Sugar Land teen’s innovative flushing system earns a spot in Girls Save the World program

Mehaa Amirthalingam of Sugar Land has been named one of the 10 finalists in HP’s Girls Save the World challenge.

Part of the Massachusetts Institute of Technology’s Solv[ED] programYouth Challenge, HP Girls Save the World is for girls aged 13-18. Participants must propose a sustainable solution to an environmental problem in their community.

Mehaa, 17, who graduated from William B Travis High School this year, built a device that would save water by using gray water instead of fresh water for flushing the toilet.

Mehaa built an innovative water-saving toilet flushing system. The use of recycled water in the toilet flushing system not only cuts water consumption in households but also helps grapple with water scarcity. Mehaa built and installed the invention, named “Arya”, in the master bathroom of her own home.

“Grey water” is lightly used water from sinks, baths, showers and laundry, ie all domestic flows, with the exception of waste water from toilets.

In 2018, the first invention gained recognition when Mehaa was named one of the 10 finalists in the Discovery Education Network’s 3M Young Scientist Challenge.

Mehaa is the daughter of Nappinnai and Raja Amirthalingam.

The Girls Save the World citation on Mehaa’s Arya, said: The Texas resident created a simple way to conserve nearly 25% of domestic clean water usage with a dual water toilet flushing system called Arya. It redirects used shower water, called gray water, for toilet flushing.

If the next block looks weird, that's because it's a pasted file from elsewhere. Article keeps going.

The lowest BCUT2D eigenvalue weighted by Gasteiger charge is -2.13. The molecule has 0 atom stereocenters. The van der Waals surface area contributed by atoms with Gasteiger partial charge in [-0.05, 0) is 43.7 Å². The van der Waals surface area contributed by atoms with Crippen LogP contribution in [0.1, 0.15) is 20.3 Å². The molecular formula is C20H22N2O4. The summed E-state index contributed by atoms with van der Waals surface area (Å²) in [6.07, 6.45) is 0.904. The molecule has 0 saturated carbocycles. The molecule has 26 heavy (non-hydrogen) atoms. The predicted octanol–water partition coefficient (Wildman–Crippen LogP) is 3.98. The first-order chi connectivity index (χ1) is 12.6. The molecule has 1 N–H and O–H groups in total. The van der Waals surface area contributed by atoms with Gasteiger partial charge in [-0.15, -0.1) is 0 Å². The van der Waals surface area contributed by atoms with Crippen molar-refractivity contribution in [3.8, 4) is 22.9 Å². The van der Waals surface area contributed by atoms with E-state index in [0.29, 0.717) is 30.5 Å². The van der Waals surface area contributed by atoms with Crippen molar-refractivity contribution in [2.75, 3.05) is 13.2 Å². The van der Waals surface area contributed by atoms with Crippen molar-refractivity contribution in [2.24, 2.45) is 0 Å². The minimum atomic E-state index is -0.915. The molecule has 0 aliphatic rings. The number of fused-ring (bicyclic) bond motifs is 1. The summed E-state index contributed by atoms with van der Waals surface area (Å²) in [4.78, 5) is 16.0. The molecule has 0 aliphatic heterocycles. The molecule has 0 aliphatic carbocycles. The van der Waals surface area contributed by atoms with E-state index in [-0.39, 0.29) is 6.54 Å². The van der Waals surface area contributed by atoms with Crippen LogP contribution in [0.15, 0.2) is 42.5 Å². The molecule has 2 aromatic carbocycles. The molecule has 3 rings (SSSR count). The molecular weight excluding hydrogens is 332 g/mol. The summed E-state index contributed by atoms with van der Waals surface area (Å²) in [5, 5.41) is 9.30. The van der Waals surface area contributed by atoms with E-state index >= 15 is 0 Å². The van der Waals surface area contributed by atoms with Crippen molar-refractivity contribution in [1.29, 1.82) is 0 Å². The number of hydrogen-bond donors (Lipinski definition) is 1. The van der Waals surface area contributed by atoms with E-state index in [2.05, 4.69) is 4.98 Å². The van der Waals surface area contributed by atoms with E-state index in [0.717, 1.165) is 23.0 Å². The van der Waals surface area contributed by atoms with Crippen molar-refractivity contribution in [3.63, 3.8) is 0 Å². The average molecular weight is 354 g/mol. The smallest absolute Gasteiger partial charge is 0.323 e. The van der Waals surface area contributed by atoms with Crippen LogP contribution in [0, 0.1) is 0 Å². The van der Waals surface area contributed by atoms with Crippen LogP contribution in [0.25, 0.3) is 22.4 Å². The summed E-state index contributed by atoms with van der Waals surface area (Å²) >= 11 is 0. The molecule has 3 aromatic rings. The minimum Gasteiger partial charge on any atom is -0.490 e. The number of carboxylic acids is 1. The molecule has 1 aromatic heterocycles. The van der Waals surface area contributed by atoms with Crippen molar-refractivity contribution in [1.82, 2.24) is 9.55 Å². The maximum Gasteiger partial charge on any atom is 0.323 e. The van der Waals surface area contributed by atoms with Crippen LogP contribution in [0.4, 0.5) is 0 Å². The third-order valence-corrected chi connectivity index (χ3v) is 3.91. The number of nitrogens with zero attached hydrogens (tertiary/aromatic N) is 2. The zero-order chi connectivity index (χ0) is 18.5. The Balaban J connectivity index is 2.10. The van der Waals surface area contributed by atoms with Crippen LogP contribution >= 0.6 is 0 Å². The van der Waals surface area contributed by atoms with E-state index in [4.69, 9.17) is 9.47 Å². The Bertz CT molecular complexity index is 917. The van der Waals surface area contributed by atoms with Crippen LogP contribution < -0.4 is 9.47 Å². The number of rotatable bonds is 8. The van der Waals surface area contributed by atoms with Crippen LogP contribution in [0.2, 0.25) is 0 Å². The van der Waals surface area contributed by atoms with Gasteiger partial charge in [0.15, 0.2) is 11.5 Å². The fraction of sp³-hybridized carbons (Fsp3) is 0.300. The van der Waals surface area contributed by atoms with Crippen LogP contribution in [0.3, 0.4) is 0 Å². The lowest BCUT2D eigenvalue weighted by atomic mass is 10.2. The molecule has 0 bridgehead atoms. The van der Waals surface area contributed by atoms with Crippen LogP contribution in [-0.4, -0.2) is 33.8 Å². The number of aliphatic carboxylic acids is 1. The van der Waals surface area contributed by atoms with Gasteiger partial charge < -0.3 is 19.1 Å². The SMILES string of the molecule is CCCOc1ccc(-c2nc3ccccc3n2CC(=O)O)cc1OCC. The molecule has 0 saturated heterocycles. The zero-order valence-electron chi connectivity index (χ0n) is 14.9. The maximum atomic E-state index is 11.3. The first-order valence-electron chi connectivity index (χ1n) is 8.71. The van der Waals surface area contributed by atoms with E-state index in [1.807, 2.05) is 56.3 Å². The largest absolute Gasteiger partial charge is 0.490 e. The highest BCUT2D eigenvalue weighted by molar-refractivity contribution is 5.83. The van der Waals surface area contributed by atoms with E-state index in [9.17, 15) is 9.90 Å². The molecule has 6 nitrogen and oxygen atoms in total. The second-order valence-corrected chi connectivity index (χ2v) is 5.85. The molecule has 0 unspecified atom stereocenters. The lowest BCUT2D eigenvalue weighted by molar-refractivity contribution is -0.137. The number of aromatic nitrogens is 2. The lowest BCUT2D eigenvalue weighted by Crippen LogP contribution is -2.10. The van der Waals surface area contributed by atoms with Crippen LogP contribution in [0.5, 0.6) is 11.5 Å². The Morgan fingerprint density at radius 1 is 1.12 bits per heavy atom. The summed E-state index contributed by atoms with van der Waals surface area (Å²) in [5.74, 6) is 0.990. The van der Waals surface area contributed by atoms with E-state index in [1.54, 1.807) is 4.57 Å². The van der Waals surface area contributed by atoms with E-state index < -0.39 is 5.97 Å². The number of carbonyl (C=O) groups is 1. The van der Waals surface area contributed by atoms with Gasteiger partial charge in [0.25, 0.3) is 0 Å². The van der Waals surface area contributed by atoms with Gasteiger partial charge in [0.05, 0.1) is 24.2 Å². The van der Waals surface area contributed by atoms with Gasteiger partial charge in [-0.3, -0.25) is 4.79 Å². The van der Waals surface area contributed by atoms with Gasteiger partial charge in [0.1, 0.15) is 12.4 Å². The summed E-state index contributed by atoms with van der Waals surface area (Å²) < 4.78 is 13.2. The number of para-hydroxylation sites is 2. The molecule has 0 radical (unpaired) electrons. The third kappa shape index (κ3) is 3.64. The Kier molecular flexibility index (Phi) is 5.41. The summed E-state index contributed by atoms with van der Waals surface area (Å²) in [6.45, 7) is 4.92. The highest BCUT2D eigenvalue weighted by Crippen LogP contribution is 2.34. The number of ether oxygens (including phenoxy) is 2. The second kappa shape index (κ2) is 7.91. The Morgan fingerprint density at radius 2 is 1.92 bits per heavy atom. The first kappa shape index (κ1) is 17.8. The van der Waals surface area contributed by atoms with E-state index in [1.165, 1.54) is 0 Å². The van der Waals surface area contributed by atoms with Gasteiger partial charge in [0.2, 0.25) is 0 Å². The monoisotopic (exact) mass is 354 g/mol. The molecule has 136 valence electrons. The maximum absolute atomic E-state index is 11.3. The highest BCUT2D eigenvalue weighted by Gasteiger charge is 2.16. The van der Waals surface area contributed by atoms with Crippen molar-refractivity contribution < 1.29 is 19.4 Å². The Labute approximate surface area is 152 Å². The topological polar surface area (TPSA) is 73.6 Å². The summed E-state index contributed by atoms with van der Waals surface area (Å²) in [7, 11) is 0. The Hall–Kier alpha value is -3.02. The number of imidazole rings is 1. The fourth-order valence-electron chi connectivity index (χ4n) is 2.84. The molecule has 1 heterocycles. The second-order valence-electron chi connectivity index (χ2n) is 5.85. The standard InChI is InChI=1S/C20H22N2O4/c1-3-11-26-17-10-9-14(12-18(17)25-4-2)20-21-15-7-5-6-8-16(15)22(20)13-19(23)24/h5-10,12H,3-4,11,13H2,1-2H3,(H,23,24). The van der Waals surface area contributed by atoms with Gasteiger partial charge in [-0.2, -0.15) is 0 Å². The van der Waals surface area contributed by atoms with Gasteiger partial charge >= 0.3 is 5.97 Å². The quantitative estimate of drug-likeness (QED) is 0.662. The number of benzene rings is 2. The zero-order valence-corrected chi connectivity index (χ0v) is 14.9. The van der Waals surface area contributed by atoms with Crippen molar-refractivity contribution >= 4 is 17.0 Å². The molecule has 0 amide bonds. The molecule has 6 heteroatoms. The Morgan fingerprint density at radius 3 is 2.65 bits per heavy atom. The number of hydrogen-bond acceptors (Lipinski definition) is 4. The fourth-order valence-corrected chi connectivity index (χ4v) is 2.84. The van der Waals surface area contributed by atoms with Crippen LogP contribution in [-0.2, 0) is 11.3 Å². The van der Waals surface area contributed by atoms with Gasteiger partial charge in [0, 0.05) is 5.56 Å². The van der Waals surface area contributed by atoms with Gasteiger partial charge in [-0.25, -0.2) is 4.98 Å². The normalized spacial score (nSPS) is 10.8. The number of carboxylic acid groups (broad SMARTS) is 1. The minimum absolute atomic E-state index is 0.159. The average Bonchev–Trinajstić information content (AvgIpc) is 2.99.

Launched last October as part of the MIT Solv[ED] Youth Innovation Challenge, the Girls Save the World program invited girls ages 13 to 18 to submit their ideas for solving an environmental or societal challenge in their community by using technology.

Participants would enter for a chance to win part of a $50,000 prize pool and technology pack from HP to help them take the next steps in developing and implementing their solutions.

The Challenge received more than 800 applications from 148 countries, including many from girl-led teams that have worked tirelessly for months to submit innovative ideas that could make a difference in their communities.

While all solutions were considered, the judging criteria included proving the potential impact, feasibility, and scalability of their solutions. Each team had to demonstrate an innovative approach designed with — and for — underserved communities.

“To garner the best solutions to global issues, we must empower girls to dive into technology and innovation and bring more diverse voices to the forefront,” says Eliza Berg, Lead, Learning & Solv[ED] Communities at MIT Solve. “HP’s Girls Save the World prize has enabled us to uplift even more young innovators who want hands-on experience.”

After careful consideration, 10 finalists were chosen. Projects range from water conservation to STEM education and were shared at the first-ever Girls Save the World virtual camp this week. Participants were supported in honing their pitches, and received mentoring by experts from HP and program partners.

All finalists received a sustainable technology pack from HP, including: an Elite Dragonfly, the world’s first laptop made with ocean-bound plastics, an ENVY Inspire printer with an Instant Ink subscription that contributes to HP Planet Partners through the reuse and recycling of printer cartridges , along with a supply of HP brand paper which contributes to forest protection and restoration.

Sixteen-year-old Elizabeth Nyamwange of Byron, Illinois, was the inaugural winner of this cohort, and claimed the top prize of $10,000. This funding will enable her to further develop her winning project, Etana.

The device created by Nyamwange is a low-cost, solar-powered fingerprint scanner, which creates biometric templates and uploads them to a public server. The data is recorded on a blockchain, making it easy and secure, giving women in developing countries a form of digital proof of identity without access to the internet or electricity.


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